Bush Plays Key Role in Govs' Races
By Eric Kelderman, Staff Writer
President George W. Bush isn't on the ballot in the Nov.7 mid-term elections, but he's still casting a shadow — pro and con — in many of the 36 gubernatorial races.
Democrats also are linking the White House to Republican gubernatorial candidates in Illinois, Michigan, Ohio and Wisconsin.
At the same time, GOP candidates in Arkansas, Illinois, Ohio, Pennsylvania and Wisconsin are appearing with Bush to pad their campaign coffers — gambling that the benefits of extra cash trumps being seen with a president whose approval rating remains below 40 percent nationally. But Maryland Gov. Robert L. Ehrlich (R) skipped Bush's Labor Day speech in the state, choosing instead to march in a municipal parade.
Presidents only factor into gubernatorial contests when they are unpopular and that usually plays out during the mid-term elections when the majority of governors are chosen, said Larry Sabato,director of the University of Virginia's Center for Politics . The last time the nation's chief executive filled this role was 1994, when President Bill Clinton's popularity was sagging, Sabato said.
In addition to gaining majorities of both chambers of Congress that year, Republicans picked up nine governors' seats — giving them a total of 30 — including a victory by then-gubernatorial candidate George W. Bush who defeated Texas' Democratic Gov. Ann Richards.
Robert Holsworth, political scientist at Virginia Commonwealth University , said Democrats are looking at a more recent example: Virginia's 2005 gubernatorial contest, when the president's low poll numbers were a drag on GOP candidate Jerry Kilgore.
Democratic Lt. Gov. Tim Kaine won that election — largely seen as a referendum on his popular predecessor Gov. Mark Warner - and captured several counties that had voted for Bush in 2004.
But it's far from certain that Democrats can make national issues, such as the war in Iraq, drive state and local elections across the country, Holsworth said.
In California, Schwarzenegger is being tied to Bush despite his many differences with the White House, including his support for stem-cell research and his leadership in capping greenhouse gases in the state.
Art Torres, chairman of the California Democratic Party , said linking Schwarzenegger to the president is valid because the governor supported Bush's re-election two years ago.
State Treasurer Phil Angelides, the Democrat hoping to defeat Schwarzenegger in November, has just released a so-called " Bush/Schwarzenegger Index," which his campaign says is meant to show "how middle-class families are doing in California versus big corporate interests."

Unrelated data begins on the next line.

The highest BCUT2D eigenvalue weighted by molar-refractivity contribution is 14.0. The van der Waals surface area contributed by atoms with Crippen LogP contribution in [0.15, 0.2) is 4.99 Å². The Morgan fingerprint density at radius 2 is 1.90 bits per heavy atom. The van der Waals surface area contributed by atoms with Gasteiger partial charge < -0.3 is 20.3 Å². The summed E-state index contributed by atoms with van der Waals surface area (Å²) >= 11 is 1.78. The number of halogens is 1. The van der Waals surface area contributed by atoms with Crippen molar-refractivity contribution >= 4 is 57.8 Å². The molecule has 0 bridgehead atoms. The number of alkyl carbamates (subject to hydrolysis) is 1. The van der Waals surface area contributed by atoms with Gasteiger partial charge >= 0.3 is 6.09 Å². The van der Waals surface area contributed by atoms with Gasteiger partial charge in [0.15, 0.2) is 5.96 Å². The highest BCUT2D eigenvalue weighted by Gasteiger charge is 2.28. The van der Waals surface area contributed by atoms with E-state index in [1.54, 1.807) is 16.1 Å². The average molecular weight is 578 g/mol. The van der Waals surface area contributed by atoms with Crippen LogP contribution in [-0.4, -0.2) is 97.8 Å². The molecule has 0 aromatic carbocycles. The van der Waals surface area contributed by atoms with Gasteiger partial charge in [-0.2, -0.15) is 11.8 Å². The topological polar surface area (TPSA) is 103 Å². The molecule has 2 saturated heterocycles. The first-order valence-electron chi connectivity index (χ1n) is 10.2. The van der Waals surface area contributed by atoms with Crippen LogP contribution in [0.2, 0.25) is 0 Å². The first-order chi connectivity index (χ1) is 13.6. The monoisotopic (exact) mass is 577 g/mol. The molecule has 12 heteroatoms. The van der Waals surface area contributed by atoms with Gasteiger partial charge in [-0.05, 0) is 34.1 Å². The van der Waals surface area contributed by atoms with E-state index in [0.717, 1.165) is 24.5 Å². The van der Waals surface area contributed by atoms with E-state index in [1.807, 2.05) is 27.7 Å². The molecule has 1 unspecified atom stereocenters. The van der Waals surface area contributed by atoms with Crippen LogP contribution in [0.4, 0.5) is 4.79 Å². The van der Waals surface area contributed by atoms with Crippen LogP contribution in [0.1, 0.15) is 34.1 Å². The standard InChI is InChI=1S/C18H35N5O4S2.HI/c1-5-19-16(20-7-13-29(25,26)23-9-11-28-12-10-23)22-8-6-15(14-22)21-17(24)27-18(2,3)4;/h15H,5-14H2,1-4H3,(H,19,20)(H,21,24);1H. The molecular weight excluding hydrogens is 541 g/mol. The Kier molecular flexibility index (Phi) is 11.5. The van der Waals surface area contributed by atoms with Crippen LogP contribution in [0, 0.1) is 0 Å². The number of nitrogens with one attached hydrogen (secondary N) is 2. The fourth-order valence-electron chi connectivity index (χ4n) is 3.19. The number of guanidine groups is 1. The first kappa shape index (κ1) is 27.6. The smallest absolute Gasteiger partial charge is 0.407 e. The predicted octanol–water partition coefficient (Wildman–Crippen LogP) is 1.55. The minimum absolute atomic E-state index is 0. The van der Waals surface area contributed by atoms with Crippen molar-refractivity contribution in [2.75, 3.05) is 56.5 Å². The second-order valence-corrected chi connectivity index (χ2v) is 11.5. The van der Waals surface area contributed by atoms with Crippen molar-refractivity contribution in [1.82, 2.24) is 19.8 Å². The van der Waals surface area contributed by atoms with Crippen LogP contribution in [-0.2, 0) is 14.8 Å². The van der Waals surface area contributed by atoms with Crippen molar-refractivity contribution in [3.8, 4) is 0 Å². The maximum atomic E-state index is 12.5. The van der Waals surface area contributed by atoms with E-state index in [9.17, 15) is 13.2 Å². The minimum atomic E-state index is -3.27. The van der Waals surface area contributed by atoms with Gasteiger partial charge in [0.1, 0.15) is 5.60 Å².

In other states, Democrats are trying to connect their opponents to unpopular policies that affect the state. Michigan, Gov. Jennifer Granholm (D) has blamed federal trade policies in Washington, D.C. for the state's lagging economy, said political scientist James Penning of Calvin College, in Grand Rapids, Mich. Granholm's Republican challenger is businessman Dick DeVos.
Gov. Jim Doyle of Wisconsin (D) is highlighting his $750 million proposal to fund research using embryonic stem cells, while pointing out that his opponent, U.S. Rep. Mark Green (R), voted to sustain the president's veto of a federal bill that would have expanded federal support for that science.
Most Republican candidates are not running away from the president. Several, including Green, have appeared with Bush at party fundraisers, where they stand to gain hundreds of thousands of dollars.
Green was honored to have the president's support and Bush's appearance was a "testament to Mr. Green's leadership and his ability to lead the state forward," said campaign spokesman Luke Punzenberger.
Thomas Holbrook, a political scientist at the University of Wisconsin-Milwaukee , said the president's fundraising help will probably benefit Green who has raised only about one-third of the money that the Democratic incumbent Doyle has raised.
On Wednesday (Aug. 29), former congressman and U.S. Homeland Security official Asa Hutchinson raised an estimated $400,000 at a GOP event with the president — more money than Hutchinson raised in any single month during the campaign, according to The Associated Press. Hutchinson is running for Arkansas' open governor's seat against state Attorney General Mike Beebe (D).
"Certainly, the president always can be important in terms of fundraising," Holsworth said.
Other gubernatorial candidates who have benefited from Bush's fundraising prowess include: Pennsylvania Republican Lynn Swann who is seeking to upset Gov. Ed Rendell's re-election; Ohio Secretary of State Ken Blackwell (R) who is running against U.S. Rep. Ted Strickland; and Illinois State Treasurer Judy Baar Topinka (R) who is trying to defeat Gov. Rod Blagojevich (D).